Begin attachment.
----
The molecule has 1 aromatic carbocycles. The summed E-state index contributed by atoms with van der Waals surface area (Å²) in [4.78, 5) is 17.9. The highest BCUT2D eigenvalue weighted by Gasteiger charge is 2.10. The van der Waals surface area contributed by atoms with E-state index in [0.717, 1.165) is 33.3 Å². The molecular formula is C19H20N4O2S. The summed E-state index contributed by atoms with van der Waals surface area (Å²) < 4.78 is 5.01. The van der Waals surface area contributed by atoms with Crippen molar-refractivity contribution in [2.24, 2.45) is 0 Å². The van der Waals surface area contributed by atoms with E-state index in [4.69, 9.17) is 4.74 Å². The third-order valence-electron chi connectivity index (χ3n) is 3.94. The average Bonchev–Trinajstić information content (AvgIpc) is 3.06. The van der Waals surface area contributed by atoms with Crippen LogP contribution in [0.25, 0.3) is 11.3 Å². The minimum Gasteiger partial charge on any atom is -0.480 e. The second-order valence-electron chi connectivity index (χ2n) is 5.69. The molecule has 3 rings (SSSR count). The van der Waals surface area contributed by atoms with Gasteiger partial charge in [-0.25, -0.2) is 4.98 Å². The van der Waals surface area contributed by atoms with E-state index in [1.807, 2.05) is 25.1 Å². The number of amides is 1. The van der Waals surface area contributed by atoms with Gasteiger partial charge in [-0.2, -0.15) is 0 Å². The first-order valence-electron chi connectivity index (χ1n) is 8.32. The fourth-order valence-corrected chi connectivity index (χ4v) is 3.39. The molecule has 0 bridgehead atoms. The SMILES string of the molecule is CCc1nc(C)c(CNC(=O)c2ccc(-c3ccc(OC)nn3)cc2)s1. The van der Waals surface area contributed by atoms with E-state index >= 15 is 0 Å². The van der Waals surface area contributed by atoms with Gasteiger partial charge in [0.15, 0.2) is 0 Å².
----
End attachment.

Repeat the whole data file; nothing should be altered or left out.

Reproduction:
The molecule has 1 aromatic carbocycles. The summed E-state index contributed by atoms with van der Waals surface area (Å²) in [4.78, 5) is 17.9. The highest BCUT2D eigenvalue weighted by Gasteiger charge is 2.10. The van der Waals surface area contributed by atoms with E-state index in [0.717, 1.165) is 33.3 Å². The molecular formula is C19H20N4O2S. The summed E-state index contributed by atoms with van der Waals surface area (Å²) < 4.78 is 5.01. The van der Waals surface area contributed by atoms with Crippen molar-refractivity contribution in [2.24, 2.45) is 0 Å². The van der Waals surface area contributed by atoms with E-state index in [4.69, 9.17) is 4.74 Å². The third-order valence-electron chi connectivity index (χ3n) is 3.94. The average Bonchev–Trinajstić information content (AvgIpc) is 3.06. The van der Waals surface area contributed by atoms with Crippen LogP contribution in [0.25, 0.3) is 11.3 Å². The minimum Gasteiger partial charge on any atom is -0.480 e. The second-order valence-electron chi connectivity index (χ2n) is 5.69. The molecule has 3 rings (SSSR count). The van der Waals surface area contributed by atoms with Gasteiger partial charge in [-0.25, -0.2) is 4.98 Å². The van der Waals surface area contributed by atoms with E-state index in [1.807, 2.05) is 25.1 Å². The number of amides is 1. The van der Waals surface area contributed by atoms with Gasteiger partial charge in [-0.2, -0.15) is 0 Å². The first-order valence-electron chi connectivity index (χ1n) is 8.32. The fourth-order valence-corrected chi connectivity index (χ4v) is 3.39. The molecule has 0 bridgehead atoms. The SMILES string of the molecule is CCc1nc(C)c(CNC(=O)c2ccc(-c3ccc(OC)nn3)cc2)s1. The van der Waals surface area contributed by atoms with E-state index >= 15 is 0 Å². The van der Waals surface area contributed by atoms with Gasteiger partial charge in [0.15, 0.2) is 0 Å².